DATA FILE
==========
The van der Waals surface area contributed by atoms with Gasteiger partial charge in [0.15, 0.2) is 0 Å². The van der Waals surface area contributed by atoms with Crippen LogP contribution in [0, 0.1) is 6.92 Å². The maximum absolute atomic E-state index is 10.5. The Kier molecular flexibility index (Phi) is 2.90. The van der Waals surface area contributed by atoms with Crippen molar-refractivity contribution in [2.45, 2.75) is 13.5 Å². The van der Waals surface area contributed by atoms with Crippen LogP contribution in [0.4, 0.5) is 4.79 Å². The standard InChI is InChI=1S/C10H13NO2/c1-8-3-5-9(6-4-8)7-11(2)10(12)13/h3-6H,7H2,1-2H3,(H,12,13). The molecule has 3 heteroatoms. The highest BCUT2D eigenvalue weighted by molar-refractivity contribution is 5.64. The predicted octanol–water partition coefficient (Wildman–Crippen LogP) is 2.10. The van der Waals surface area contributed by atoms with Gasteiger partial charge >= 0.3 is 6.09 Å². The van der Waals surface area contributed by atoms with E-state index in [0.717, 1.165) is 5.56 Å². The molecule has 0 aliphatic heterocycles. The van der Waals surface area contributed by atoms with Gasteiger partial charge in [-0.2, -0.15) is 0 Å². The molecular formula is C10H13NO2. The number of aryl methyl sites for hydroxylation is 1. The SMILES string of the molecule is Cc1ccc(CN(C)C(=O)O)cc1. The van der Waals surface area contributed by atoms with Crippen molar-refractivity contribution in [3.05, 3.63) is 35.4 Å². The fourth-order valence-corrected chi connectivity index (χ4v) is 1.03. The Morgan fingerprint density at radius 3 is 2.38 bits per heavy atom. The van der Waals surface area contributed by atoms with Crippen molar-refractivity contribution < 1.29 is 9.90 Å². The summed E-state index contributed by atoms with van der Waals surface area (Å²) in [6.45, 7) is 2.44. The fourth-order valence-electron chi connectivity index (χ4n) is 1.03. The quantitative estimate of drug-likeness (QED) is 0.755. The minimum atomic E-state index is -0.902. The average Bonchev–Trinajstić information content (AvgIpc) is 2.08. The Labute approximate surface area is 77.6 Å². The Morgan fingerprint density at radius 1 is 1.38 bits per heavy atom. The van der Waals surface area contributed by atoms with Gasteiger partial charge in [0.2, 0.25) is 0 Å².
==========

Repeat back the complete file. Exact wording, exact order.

The van der Waals surface area contributed by atoms with Gasteiger partial charge in [0.15, 0.2) is 0 Å². The van der Waals surface area contributed by atoms with Crippen LogP contribution in [0, 0.1) is 6.92 Å². The maximum absolute atomic E-state index is 10.5. The Kier molecular flexibility index (Phi) is 2.90. The van der Waals surface area contributed by atoms with Crippen molar-refractivity contribution in [2.45, 2.75) is 13.5 Å². The van der Waals surface area contributed by atoms with Crippen LogP contribution in [0.4, 0.5) is 4.79 Å². The standard InChI is InChI=1S/C10H13NO2/c1-8-3-5-9(6-4-8)7-11(2)10(12)13/h3-6H,7H2,1-2H3,(H,12,13). The molecule has 3 heteroatoms. The highest BCUT2D eigenvalue weighted by molar-refractivity contribution is 5.64. The predicted octanol–water partition coefficient (Wildman–Crippen LogP) is 2.10. The van der Waals surface area contributed by atoms with Gasteiger partial charge >= 0.3 is 6.09 Å². The van der Waals surface area contributed by atoms with E-state index in [0.717, 1.165) is 5.56 Å². The molecule has 0 aliphatic heterocycles. The van der Waals surface area contributed by atoms with Gasteiger partial charge in [-0.2, -0.15) is 0 Å². The molecular formula is C10H13NO2. The number of aryl methyl sites for hydroxylation is 1. The SMILES string of the molecule is Cc1ccc(CN(C)C(=O)O)cc1. The van der Waals surface area contributed by atoms with Crippen molar-refractivity contribution in [3.05, 3.63) is 35.4 Å². The fourth-order valence-corrected chi connectivity index (χ4v) is 1.03. The Morgan fingerprint density at radius 3 is 2.38 bits per heavy atom. The van der Waals surface area contributed by atoms with Crippen molar-refractivity contribution < 1.29 is 9.90 Å². The summed E-state index contributed by atoms with van der Waals surface area (Å²) in [6.45, 7) is 2.44. The fourth-order valence-electron chi connectivity index (χ4n) is 1.03. The quantitative estimate of drug-likeness (QED) is 0.755. The minimum atomic E-state index is -0.902. The average Bonchev–Trinajstić information content (AvgIpc) is 2.08. The Labute approximate surface area is 77.6 Å². The Morgan fingerprint density at radius 1 is 1.38 bits per heavy atom. The van der Waals surface area contributed by atoms with Gasteiger partial charge in [0.2, 0.25) is 0 Å².